To choose the ending of their own play,
Is not how story structure works.
The characters really have no say,
Of the ending of them that darkly lurks.

It is the actor and creator and the muse-
The inventor of these masks galore,
Finding simply nothing of use,
In all himself to live some more.

There is no time travel, no magic left-
To say “Don’t do it,” or simply “Stop.”
It feels like murder, like petty theft.
The whole world’s heart fell down “plop.”

The creative spark and touch you made…
I wish you’d fought…I wish you’d stayed.

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Relocation, location, location

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Coming out of online hibernation now. We made it to Denver without much to report. Both Ian and I are good and the cats all seem to be fine. For the moment, we’re staying with a friend until the house sells in California.

Wow, I love this state! Between the glorious splendor of the Rocky Mountains to the west, rolling clouds with short cooling rains, the amount of visual green space while driving around, bike paths, and opportunities, I find myself questioning why I didn’t do this sooner. Moving is very expensive, though, so money is a bit tight until I get more established here. A few freelance writing gigs have already been picked up here so I am encouraged by the new environment.

This means the long process of updating my social media information and accounts on sites like and skillshare to reflect my new surroundings. The office is completely packed up and in storage in a POD somewhere so I’ll be unable to update the comics until it is unpacked and I have access to my printer and scanner again. The same is true of the Pop Portraits. To rectify the absence of art, I’ll be posting some experiments drawn with a Wacom tablet on the LOG portion of the site within the coming weeks.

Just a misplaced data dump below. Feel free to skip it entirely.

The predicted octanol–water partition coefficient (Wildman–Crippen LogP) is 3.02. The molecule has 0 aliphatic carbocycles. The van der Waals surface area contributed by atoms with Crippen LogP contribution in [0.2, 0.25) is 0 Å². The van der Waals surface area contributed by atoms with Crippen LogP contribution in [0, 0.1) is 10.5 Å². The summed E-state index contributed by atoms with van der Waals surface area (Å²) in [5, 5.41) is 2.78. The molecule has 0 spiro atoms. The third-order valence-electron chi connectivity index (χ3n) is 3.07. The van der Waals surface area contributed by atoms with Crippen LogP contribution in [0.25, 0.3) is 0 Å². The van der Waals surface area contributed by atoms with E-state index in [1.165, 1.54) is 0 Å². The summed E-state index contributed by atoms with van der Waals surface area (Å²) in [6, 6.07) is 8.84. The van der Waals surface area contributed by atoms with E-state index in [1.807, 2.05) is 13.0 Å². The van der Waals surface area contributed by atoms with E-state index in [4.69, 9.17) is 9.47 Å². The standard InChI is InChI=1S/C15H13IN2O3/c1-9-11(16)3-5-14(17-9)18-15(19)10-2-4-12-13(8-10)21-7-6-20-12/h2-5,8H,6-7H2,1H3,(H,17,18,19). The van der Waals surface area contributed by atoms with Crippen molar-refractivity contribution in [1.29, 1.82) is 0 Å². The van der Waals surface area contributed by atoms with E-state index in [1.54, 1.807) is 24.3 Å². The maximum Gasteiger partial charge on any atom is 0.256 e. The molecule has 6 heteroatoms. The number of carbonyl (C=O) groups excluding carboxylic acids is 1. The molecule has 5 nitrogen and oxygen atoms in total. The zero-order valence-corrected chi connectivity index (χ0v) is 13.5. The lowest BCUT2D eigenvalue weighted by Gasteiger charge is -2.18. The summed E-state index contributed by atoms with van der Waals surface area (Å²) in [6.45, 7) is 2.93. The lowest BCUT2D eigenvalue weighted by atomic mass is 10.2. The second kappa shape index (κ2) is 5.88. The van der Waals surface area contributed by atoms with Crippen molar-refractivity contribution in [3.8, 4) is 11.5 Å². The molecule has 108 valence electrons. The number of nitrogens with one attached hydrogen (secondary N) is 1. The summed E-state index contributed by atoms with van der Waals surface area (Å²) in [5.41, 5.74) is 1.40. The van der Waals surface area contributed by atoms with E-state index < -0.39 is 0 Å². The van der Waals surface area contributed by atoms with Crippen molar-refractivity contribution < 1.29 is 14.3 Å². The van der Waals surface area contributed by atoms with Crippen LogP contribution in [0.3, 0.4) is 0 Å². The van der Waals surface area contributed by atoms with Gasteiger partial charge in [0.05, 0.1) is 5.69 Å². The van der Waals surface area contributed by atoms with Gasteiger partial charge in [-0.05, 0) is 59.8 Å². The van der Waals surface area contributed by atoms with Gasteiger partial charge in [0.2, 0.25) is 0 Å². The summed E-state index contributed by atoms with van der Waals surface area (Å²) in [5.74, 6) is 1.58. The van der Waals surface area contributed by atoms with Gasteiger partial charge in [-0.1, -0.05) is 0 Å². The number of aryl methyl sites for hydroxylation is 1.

Stay tuned…

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Life moves on…

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Things have been hectic, over here at The Panel. For the past several months we’ve been prepping a move from southern California to to Denver, CO¬†and new opportunities. This means I won’t be able to upload any comics for the next few months and will probably be out of commission for new assignments until about August or September as I won’t even have a studio set up to do work in until that time.

Things have been quiet around here with business. When the house was purchased, it was a HUD home, torn up by its last tenant who lost his mortgage to the house. Acid was poured on carpets, doorknobs snapped off, toilets “double decked.” The sprinkler systems were sabotaged, spray paint in the shower, backyard overrun with weeds and critters of all types. It was disgusting. Nearly four years later, the market bounced back and many back-breaking hours of labor put into sprucing up the place. I know that this isn’t the most artistic thing to talk about, but it is what my life has become of late- The New Yankee Workshop meets the “Paint Drying Channels” of HGTV and the DIY Network. Not in the watching, but in the doing.

We’ve placed pavers, nailed down weed-cloth, poured rock, spread mulch, planted, re-planted, and weeded every inch of the yard. The lawn regrown, the sprinklers fixed. Fans installed. New tile, new baseboards. Paint, paint, paint. Basically flipping the house more slowly than the shows. Our PODs arrived this week and the heavy stuff is in. The move is very real now.

I realize now, as much as I like gardening, cleaning, and repairing things, I miss making art. I have been finishing up projects for other people and writing in the evenings super-secret-hush-hush projects of my own. Until I pack up the office, I will be posting updates to my Livestream account. In Denver, I’ll pick everything up again once we get settled. The end of No Stereotypes has been written. I have plans for Life of Glych as well as a few other things. No pictures this post, just an update. So…have a nice summer!


Here’s a link to the current Livestream.

Here’s a link to the livestream, though!